3) Good practice uses active learning supported by appropriate technology tools
Rationale: The separation between an instructor and learner is based on more than just distance and learning is not a spectator sport. As I have mentioned students’ minds are not like empty vessels simply waiting to be filled with information. Students do not learn much just by listening to class lectures. They must discuss about what they are learning, reflect about it and apply the knowledge and skill acquired. Active learning has been shown to be most effective when the learner is engaged.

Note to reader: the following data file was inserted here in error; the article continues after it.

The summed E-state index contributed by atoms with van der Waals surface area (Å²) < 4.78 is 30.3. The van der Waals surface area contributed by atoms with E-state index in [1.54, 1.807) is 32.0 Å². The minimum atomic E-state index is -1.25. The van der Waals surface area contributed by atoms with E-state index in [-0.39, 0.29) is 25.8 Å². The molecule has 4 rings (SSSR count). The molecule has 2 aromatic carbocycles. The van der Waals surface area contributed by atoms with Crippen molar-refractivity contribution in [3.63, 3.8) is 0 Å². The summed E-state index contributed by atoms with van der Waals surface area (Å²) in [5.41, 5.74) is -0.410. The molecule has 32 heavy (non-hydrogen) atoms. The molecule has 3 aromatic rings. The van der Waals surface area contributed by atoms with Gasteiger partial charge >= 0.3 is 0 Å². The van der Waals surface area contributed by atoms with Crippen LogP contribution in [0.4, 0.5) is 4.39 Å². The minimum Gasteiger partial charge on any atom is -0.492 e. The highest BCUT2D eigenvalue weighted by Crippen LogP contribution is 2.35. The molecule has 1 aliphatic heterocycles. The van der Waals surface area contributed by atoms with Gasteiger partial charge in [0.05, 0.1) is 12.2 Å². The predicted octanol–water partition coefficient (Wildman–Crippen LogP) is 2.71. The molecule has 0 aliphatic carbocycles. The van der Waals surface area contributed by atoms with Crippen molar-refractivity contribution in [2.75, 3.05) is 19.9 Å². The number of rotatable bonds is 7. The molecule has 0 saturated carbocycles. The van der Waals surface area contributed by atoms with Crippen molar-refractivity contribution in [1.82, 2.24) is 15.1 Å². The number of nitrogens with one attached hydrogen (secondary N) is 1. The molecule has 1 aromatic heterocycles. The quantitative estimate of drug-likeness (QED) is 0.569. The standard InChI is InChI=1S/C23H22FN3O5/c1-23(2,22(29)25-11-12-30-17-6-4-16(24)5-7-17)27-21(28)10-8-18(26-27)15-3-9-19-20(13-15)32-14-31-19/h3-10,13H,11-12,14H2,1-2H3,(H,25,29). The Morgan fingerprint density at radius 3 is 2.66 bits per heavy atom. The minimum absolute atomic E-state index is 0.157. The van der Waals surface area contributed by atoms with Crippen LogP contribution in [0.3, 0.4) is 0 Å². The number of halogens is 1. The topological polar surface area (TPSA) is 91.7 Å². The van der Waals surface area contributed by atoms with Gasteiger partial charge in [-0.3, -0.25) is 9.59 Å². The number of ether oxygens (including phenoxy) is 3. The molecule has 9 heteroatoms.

Teaching Practice: Technology, when used appropriately, can support active learning. As students become more involved in their learning, they assume greater responsibility for their learning. The course is offered fully online asynchronously with optional synchronous studio sessions using Zoom and 3D virtual worlds (3D VWs) such as OpenSim, Second Life and Minecraft. 3D VWs provide opportunities for many types of interaction that are not possible in purely text based or 2D environments. The use of 3D VWs has enabled my students to immerse themselves in a virtual environment where they can create, design, learn and collaborate as avatars. I have been able to create immersive learning experiences in 3D VWs that can’t be easily replicated using online audio/video conferencing tools like Zoom. The course provided hands-on experiential learning and was designed to enable students to design, develop, and evaluate instruction in 3D VWs. In addition to leveraging 3D VWs as a distance learning delivery tool, the students researched the various ways that 3D VWs can be leveraged for instructional purposes, such as exploring other 3D VW educational builds by going on virtual field trips and evaluating the design of educational simulations in 3D VWs. The course also covered basic fundamentals of building in 3D VWs with a focus on building simple educational objects (how to deliver content), as well as on how to promote interactivity in 3D VWs. There is a strong research component with students being required to research and compile a list of SL educational resources (both in-world and online) as well as develop an annotated bibliography of research on virtual world teaching and learning. 3D VWs supported active learning in multiple ways as evidenced by the following students’ feedback: